You still want to play optimally, obviously, but your options are quite limited. In the game deciding whether I’d get 3rd or 4th, I sadly had to face DI, which is the one matchup where this list doesn’t stand much of a chance.
Your sole goal is to slam your hand down from turn 1, start rushing the living hell out of them and simply pray that they flop over and die. This works quite well because DI is still quite fragile and if they need to go into stride without enough pieces, they don’t reach the 20 soul requirement to finish you off. But you’re still mostly relying on them not hitting any heals during your 2-3 turn onslaught.
He sadly did heal once and I did not see Critical triggers, so that’s that. I built this deck knowing fully well I’d usually lose to DI that way. Even if you optimize for it by running Critical sentinels, etc.. it’s still extremely tough and they can still just flip a Critical to end your life (assuming they reach 20) so I opted to not even try optimizing for it altogether.
Jaime: Definitely tough matchups, but great that you still did your best. After the tournament, did you take some time to reflect? Anything that you learned from your experience?
Solemn: I was mostly incredibly tired so I just hung out in the WCC voice chat and cheered on friends playing in North America. (congrats to you btw!)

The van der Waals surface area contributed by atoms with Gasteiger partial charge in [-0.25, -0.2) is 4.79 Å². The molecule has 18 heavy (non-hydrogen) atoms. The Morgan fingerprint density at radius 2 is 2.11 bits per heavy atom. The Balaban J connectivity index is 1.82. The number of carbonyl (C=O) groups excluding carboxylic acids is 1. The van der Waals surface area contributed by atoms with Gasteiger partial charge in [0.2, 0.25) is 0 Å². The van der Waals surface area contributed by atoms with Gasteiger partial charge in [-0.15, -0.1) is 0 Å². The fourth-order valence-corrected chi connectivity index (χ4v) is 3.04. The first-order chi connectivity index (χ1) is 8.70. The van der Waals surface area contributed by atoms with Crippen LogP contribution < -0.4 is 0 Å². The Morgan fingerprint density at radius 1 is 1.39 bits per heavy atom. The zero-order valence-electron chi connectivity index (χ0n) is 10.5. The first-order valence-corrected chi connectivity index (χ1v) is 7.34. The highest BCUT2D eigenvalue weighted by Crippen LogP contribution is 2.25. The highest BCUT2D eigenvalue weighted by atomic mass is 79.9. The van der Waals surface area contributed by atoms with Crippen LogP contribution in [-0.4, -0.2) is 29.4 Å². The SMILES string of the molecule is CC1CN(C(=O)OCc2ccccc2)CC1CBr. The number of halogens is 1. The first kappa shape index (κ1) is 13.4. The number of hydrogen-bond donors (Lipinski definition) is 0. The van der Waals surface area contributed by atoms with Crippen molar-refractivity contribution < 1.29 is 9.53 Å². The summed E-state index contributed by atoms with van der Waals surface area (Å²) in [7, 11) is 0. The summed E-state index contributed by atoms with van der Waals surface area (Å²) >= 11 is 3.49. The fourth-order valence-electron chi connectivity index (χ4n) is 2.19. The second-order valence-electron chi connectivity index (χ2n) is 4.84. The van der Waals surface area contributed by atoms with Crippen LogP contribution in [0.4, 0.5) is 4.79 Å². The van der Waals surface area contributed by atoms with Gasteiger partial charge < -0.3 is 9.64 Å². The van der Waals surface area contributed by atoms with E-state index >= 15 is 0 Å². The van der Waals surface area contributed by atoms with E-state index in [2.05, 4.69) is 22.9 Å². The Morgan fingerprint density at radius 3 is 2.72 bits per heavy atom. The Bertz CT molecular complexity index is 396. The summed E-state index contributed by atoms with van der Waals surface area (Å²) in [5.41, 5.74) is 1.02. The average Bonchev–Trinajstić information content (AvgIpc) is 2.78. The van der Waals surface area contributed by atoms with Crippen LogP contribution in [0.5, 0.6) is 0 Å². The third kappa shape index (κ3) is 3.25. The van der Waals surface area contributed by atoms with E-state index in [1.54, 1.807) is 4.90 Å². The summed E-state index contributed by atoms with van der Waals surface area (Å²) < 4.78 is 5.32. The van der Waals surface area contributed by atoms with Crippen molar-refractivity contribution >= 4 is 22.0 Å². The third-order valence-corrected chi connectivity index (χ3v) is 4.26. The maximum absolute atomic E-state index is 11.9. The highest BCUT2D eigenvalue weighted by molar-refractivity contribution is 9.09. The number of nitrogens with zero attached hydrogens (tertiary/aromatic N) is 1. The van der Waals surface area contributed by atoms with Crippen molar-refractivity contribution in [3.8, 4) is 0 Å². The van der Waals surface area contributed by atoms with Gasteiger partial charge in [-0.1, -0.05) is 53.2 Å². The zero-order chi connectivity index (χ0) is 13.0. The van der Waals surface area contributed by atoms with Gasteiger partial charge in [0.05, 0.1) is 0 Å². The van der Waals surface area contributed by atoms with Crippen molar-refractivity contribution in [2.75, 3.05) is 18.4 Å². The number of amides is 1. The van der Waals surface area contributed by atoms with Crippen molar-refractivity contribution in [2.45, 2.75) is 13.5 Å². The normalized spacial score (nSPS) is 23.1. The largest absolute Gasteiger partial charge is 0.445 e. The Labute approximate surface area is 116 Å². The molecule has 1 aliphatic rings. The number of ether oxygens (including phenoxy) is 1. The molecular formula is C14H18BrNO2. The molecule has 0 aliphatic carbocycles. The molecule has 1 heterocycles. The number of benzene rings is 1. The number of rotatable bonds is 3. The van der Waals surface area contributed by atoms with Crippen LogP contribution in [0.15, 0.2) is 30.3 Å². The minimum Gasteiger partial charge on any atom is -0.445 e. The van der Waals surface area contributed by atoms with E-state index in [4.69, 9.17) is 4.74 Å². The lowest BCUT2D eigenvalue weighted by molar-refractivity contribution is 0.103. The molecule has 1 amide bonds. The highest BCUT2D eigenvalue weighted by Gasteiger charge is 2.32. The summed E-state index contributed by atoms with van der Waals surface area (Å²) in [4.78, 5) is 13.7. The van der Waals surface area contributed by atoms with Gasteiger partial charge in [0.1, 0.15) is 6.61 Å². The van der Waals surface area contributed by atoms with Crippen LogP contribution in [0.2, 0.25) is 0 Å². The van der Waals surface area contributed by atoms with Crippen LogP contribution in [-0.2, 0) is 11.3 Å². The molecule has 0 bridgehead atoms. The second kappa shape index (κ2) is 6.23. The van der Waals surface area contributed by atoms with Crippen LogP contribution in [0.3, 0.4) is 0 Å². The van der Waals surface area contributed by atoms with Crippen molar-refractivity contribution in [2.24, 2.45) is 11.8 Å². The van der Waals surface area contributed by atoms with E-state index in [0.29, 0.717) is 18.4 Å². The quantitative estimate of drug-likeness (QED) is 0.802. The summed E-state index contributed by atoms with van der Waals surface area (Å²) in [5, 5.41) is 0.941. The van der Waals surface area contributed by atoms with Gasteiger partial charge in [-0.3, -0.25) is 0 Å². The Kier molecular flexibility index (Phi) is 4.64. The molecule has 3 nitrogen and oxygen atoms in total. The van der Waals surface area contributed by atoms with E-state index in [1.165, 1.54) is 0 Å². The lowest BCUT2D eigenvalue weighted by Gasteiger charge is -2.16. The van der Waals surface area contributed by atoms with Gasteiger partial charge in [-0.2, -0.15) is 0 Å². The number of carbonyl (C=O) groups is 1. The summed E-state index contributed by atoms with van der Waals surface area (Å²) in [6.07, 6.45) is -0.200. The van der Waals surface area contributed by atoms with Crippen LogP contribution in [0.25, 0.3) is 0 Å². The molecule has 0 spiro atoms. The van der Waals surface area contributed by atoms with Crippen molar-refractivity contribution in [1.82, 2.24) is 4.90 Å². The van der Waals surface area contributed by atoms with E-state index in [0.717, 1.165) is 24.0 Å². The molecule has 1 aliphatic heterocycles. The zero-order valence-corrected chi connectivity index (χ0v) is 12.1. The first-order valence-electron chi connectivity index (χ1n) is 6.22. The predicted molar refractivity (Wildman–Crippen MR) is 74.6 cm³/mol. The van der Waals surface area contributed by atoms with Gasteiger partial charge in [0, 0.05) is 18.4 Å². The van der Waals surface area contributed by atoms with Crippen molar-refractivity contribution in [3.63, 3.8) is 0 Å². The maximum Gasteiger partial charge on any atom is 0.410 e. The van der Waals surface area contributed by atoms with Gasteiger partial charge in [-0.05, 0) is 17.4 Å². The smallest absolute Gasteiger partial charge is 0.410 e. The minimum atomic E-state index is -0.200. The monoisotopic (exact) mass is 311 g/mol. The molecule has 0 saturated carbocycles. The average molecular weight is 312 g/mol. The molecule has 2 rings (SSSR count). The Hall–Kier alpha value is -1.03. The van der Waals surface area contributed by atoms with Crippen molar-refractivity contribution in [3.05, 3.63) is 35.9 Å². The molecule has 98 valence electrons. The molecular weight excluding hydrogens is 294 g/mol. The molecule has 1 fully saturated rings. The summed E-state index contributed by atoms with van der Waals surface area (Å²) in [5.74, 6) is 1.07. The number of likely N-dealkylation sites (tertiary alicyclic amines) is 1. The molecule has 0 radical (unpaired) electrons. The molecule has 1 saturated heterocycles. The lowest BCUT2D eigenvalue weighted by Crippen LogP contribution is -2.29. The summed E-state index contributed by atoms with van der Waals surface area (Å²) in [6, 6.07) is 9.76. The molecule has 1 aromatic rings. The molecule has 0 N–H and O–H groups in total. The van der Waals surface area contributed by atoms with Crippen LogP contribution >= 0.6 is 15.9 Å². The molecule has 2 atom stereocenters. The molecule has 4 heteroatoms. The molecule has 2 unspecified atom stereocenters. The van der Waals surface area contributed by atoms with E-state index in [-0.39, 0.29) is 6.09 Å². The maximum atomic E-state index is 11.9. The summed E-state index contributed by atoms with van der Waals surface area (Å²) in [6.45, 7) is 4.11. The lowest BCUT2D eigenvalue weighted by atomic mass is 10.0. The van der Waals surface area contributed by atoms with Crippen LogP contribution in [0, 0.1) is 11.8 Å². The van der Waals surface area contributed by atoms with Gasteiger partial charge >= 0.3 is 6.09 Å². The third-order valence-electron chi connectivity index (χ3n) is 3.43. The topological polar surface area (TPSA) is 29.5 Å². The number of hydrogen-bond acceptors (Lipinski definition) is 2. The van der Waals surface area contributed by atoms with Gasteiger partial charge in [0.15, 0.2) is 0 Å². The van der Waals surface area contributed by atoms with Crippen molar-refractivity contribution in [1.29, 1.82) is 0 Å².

I don’t think this particular event taught me a lot. It mostly strengthened certain things I learned from past events.
I learned some pretty important lessons in my last tournament season and I feel I applied them here, so seeing them pay off feels good (though I would’ve liked to go further haha).
Jaime: Awesome, glad you went to support your fellow amigos. Thank you, I appreciate the kind words! Sometimes certain events help with affirming your choices and level of preparation for the event. Which is great in this case and I’m sure next time you’ll go even farther! Would you like to do any shout outs to people that you know and/or have helped you along your journey?
Solemn: I’d like to shoutout all of Team WCC, Toby for most of our Fenrir testing, Noman for most of my Granblue testing, RadiantForces for testing and Derick for our #TeamTraitor shenanigans.